04.25.13 — 11:35PM GMT — Thursday — Holiday Inn, Camden
This was it. The official start of London Desertfest 2013. Well, okay, maybe not. That’s tomorrow, but tonight had the banner up and that’s something. The Black Heart hosted what was billed as the “Official Desertfest Pre-Show” with Greek stoner heavies 1000mods and UK rockers Enos and Blasted. Three bands to ease the way into what’s destined to be a landmark weekend of riffs and fuzz. Their task was laid out before them, but if any of the acts was feeling the pressure, the sweat was lost in that from the raging performances. It was a varied bill, with Blasted showcasing punkish roots and Enos hinting at heavier space rock while the headliners basked in European fuzz, but all three were met with a decidedly positive reception.
Since this is the start of the Desertfest 2013 coverage, I’m going to present the show like I will the fest as a whole. Hope you dig it. Let’s get started.
I guess if you had to pick one, Blasted would be the standout act on the bill, less riff-minded than either of the other two and they didn’t get through their soundcheck without shrapnel flying from one of drummer Tommy Randhawa‘s sticks, but it seems to not really matter which end of heavy a band comes from over here to make a good bill, and I like that. I was early to the show, but Blasted got going soon enough and sprinted through a set of speed rock with thoroughly punkish overtones and aggression. Guitarist/vocalist Ben Perrier used to be in Winnebago Deal, but Blasted is by and large faster and meaner, bassist James Phung answering back in call-and-response choruses to “This Place is Nothing” and “Living Nightmare,” both highlights of their set for being catchy as well as blazing. They were crisp and efficient in getting from point-A to punch-you-in-your-kidneys, but not without locking in the occasional heavy groove along the way, as though to portend what would come for the rest of the night.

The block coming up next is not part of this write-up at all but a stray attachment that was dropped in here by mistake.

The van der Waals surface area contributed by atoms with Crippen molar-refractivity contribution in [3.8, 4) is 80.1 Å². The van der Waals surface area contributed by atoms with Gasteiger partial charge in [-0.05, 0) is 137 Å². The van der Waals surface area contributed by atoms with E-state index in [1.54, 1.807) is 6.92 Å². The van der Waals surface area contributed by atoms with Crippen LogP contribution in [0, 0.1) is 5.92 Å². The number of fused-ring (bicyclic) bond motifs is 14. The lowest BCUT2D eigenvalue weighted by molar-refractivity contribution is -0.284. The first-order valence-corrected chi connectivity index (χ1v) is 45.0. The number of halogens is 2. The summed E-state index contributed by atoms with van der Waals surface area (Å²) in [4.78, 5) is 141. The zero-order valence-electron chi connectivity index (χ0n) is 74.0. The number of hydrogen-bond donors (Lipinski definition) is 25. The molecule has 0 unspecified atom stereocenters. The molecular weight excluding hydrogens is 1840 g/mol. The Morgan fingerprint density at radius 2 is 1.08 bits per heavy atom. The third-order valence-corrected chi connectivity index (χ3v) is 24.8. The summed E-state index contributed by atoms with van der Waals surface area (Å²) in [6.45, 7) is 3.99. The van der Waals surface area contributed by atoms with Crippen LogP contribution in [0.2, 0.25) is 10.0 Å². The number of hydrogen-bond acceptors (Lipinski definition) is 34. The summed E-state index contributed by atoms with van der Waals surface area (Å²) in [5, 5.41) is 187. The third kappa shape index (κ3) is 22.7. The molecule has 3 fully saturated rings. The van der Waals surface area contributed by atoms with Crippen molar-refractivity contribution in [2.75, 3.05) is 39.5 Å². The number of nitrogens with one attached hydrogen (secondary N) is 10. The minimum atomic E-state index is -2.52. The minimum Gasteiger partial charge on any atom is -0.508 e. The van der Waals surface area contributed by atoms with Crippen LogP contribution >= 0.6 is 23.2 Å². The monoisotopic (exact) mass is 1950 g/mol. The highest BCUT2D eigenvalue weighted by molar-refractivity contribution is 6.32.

Despite having some warning of what Enos got up to when I received and added their late-2012 All too Human album and added the tracks to The Obelisk Radio, when the Brighton four-piece actually got to work on stage, they immediately surpassed my expectation. There are a lot of bands who blend heavy psych and stoner riffing to one degree or another, but Enos blur the lines well with a wash of echo and cymbals that nonetheless come underscored by a near-constant forward motion. They had an open sensibility, and with the two guitars of Sean Cox and Chris Rizzanski, there was plenty of room for exploration while bassist George Cobbold and drummer Sparky Rogers held down thick and dense grooves, but Rizzanski‘s vocals also had a throaty, motor rock delivery that grounded the songs well (when he wasn’t using a second mic setup for a talk box, that is). The crowd was obviously more familiar with their breadth than I was, though even with a regular sprawl of effects on Rizzanski‘s guitar, it was easy to dig into Enos‘ gripping material, the band tossing in a hook riff more than often enough to hold attention for the duration. They were a pleasant surprise, and I picked up a copy of All too Human on CD for further investigation. They were also selling glow-in-the-dark shirts, which are always fun, but I didn’t dare.